It is school conference time again. Another year of facing the reality of how our children behave when out of our sight line. It can be quite daunting. Lisa and I have always conversations leading up to our conference days where we kind of brace ourselves for what we might hear from our teachers. In talking about this year’s set of conferences, we found ourselves thinking of this post and how true it still remains!
Today is our second school conference for Emma this year. The first was all the way back in October, when I feel like our wonderful teacher was really just getting to know her, so this one makes me a tad bit more nervous.
Fortunately, I have been to a few of these already, so I have a pretty good idea of what we are going to hear. Our teacher is wonderful, so I know that she will couch all of her criticism with great construction. She will use phrases like “quite energetic” and “active participant” and “shows great leadership skills” when she really just wants to say, “Your child is totally hyper, won’t shut up and is really bossy.”
Don’t get me wrong, even if I wanted to change these qualities about her, and for the most part I don’t, I couldn’t. This is how she comes to the table. It will be a matter of managing her. I know this, because I was her in a lot of ways.
In Mr. Grubbs 6th grade science class I really enjoyed talking to my friend Brigit, and for the record she totally talked back to me! For some reason (and I am clearly totally over it, obviously), Mr. Grubbs decided we needed to be separated, and by we, he meant me, and by me, he meant at my own desk, BY MYSELF, at the back of the classroom. That wasn’t humiliating or embarrassing at all. It certainly didn’t leave me with a single lasting memory of it. Thank God I don’t have a public forum to talk about it as an adult, to really share my feelings and gain sympathy and make myself feel better.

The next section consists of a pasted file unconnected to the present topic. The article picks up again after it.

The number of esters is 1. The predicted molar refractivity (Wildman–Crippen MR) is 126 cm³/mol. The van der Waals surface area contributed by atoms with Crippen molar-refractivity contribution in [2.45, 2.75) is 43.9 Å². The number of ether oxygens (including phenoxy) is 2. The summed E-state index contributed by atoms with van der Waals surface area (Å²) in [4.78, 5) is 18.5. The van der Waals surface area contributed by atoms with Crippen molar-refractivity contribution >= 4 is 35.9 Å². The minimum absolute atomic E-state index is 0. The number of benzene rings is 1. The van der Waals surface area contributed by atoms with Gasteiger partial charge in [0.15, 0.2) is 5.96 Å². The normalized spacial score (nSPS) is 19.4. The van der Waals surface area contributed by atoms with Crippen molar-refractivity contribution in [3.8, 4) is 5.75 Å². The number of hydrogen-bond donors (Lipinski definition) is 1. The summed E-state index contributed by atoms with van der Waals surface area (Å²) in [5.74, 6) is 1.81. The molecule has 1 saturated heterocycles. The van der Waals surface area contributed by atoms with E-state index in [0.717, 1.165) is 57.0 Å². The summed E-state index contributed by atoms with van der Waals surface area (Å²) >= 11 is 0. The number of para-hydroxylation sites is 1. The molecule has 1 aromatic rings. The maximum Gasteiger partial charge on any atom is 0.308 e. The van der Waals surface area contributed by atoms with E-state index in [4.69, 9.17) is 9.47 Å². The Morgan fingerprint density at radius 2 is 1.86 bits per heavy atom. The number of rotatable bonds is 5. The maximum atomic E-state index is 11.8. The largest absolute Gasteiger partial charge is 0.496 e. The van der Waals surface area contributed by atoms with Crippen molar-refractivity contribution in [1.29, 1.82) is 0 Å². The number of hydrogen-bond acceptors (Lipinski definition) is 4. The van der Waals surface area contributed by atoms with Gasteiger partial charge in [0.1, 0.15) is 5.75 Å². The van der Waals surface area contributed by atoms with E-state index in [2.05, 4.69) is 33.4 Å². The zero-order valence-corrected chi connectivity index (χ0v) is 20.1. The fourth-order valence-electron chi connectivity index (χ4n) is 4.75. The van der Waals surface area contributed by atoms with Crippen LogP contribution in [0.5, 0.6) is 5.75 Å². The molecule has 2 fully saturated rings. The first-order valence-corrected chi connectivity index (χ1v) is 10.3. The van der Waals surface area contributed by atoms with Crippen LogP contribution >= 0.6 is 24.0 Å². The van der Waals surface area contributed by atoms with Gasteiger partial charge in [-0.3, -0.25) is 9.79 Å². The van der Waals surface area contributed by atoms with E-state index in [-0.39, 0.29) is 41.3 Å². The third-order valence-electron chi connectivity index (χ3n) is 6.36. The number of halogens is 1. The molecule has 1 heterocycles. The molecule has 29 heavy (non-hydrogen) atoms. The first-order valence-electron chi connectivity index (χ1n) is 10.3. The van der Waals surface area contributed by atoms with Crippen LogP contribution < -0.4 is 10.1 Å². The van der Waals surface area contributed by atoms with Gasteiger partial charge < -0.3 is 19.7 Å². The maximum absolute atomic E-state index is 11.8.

My other favorite part of the conference is when we get the helpful reminders about what we should be doing at home to help reinforce learning at school, like practicing basic math facts. Oh, trust me, ma’am she gets plenty of that. Like when Mommy says, “5 minutes until bedtime!” but then she hears the computer keyboard still clicking away, she knows to add on at least 12 more minutes to her iCarly watching before I will really mean business.
However, when Mommy has the screechier, screamier tone with that message, she can quickly subtract a good two or three minutes because that means that Mommy is one stop away from crazytown, and it is time to jammy it up and hit the sack!
Don’t ever say that I don’t care about my children’s education around here, because obviously, it is my top priority!
- Think fast! Do I add or subtract? Quick, I hear Mommy!